A Thought Experiment
If you attach 6 SSMEs (Space Shuttle Main Engines) directly to a Space Shuttle External Tank ( ET), you could launch 30 tons payload to orbit. It wouldn't be an economical way to launch - but it's certainly possible. But please note: it's only possible taking off vertically; no-one can build a horizontal take-off SSTO.
So, suppose you built the SSME/ ET SSTO vehicle; in order to bring it back to Earth through the atmosphere in good enough shape to use again without major repairs, you'll need to add some extra equipment to it. You'll need thermal protection to prevent it melting when it comes back into the atmosphere at Mach 26 and slows down to zero! (Think of the air pressure against you if you put your hand out of the window of a speeding car. And then look at how stream-lined a Mach 2 plane is - and then think of 13 times faster than that! It's a fierce air pressure at Mach 26! And to slow down, all that "kinetic energy" has to go somewhere - and most of it turns into heat) You also need some propellant to help slow down, some legs for landing, and some control systems. And if you decide that all of this will weigh 30 tons, then you don't have any payload to orbit!
So it's tricky! Typical designs end up with 1% of the take-off mass being payload, 9% being structure, and 90% being propellant. Or 1%, 10% and 89%. Or more ambitious designs claim 2%, 9% and 89% - and so on. But you can see that it doesn't take much excess mass in the design to wipe out the 1% payload.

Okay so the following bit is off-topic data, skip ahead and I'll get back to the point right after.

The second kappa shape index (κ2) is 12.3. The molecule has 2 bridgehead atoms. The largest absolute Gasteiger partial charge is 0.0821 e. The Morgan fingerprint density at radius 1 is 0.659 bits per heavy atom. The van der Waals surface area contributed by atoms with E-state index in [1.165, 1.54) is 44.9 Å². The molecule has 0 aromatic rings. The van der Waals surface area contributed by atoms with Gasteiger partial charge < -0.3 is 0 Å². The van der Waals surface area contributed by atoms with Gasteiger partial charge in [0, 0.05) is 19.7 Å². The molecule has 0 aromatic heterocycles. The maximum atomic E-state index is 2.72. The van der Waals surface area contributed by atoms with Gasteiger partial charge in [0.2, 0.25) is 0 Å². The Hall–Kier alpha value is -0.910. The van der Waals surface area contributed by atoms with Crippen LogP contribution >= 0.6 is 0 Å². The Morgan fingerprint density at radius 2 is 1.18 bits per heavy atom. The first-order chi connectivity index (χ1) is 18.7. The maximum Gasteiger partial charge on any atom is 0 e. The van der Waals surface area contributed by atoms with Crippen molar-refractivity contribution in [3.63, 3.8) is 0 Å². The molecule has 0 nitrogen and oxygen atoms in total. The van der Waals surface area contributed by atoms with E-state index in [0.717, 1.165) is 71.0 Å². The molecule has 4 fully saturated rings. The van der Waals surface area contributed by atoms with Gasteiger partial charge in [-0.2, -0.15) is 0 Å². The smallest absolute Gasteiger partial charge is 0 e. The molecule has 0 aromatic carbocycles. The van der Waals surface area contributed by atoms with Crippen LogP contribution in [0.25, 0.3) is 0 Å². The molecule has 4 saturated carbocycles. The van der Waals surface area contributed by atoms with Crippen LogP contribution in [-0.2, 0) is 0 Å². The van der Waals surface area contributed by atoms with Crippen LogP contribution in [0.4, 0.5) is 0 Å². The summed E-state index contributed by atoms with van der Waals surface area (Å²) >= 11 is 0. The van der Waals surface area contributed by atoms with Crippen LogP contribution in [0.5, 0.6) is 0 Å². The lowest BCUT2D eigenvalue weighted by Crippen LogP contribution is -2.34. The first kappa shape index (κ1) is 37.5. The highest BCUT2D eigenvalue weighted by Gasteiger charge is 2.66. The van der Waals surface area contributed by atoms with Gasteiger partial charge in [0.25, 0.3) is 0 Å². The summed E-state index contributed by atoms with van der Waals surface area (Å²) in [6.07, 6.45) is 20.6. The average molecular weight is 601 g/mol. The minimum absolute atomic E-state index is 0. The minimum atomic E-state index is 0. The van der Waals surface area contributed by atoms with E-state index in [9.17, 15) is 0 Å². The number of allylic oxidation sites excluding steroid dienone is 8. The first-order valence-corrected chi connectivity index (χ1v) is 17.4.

The bottom line is that SSTO is possible - using Vertical Take-Off and Landing ( VTOL). And fully-reusable SSTO VTOL is also possible, using modern engines, materials and other equipment - but no-one's ever tried yet. Government space agencies have budgets quite big enough to do it, but they prefer to go on doing what they already do. And companies that would like to do it find it difficult to raise the finance needed. Investors don't like risks! ( VTOHL is also possible if you really want to, but it's not a good approach, because it needs a heavier structure.)
What's not yet clear is how low the operating costs of a reusable SSTO can be reduced. And you need to get them good and low - like $1 million for a few tons of payload - which gives you passenger costs of $20,000 per person or so, in order to attract lots of passengers - in order to pay back the investment.
How low the costs will get will depend majorly on the scale of operation. If you make 50 vehicles and fly them frequently, then all the maintenance procedures etc can become routine like they are on aircraft, and their cost will drop a lo-ong way. On this point, the JRS study is interesting because it considers 8 vehicles being built every year, each flying 300 times a year, so passenger numbers are growing by 100,000 passengers per year, building up to substantial scale of operations - though still small by airline standards!
So why hasn't it been done?
The main reason we don't know how far the cost can fall is because no-one's tried yet. For various reasons the space agencies of the world spend their $25 billion per year on everything else except trying to reduce the cost of passenger transportation! And they advise against such work because they say it isn't certain of success. But you don't know what you can do until you try! Luckily, more and more work is showing that passenger transportation to space is now a feasible business proposition, and more and more business people are starting to get interested. So we're going to find out at last!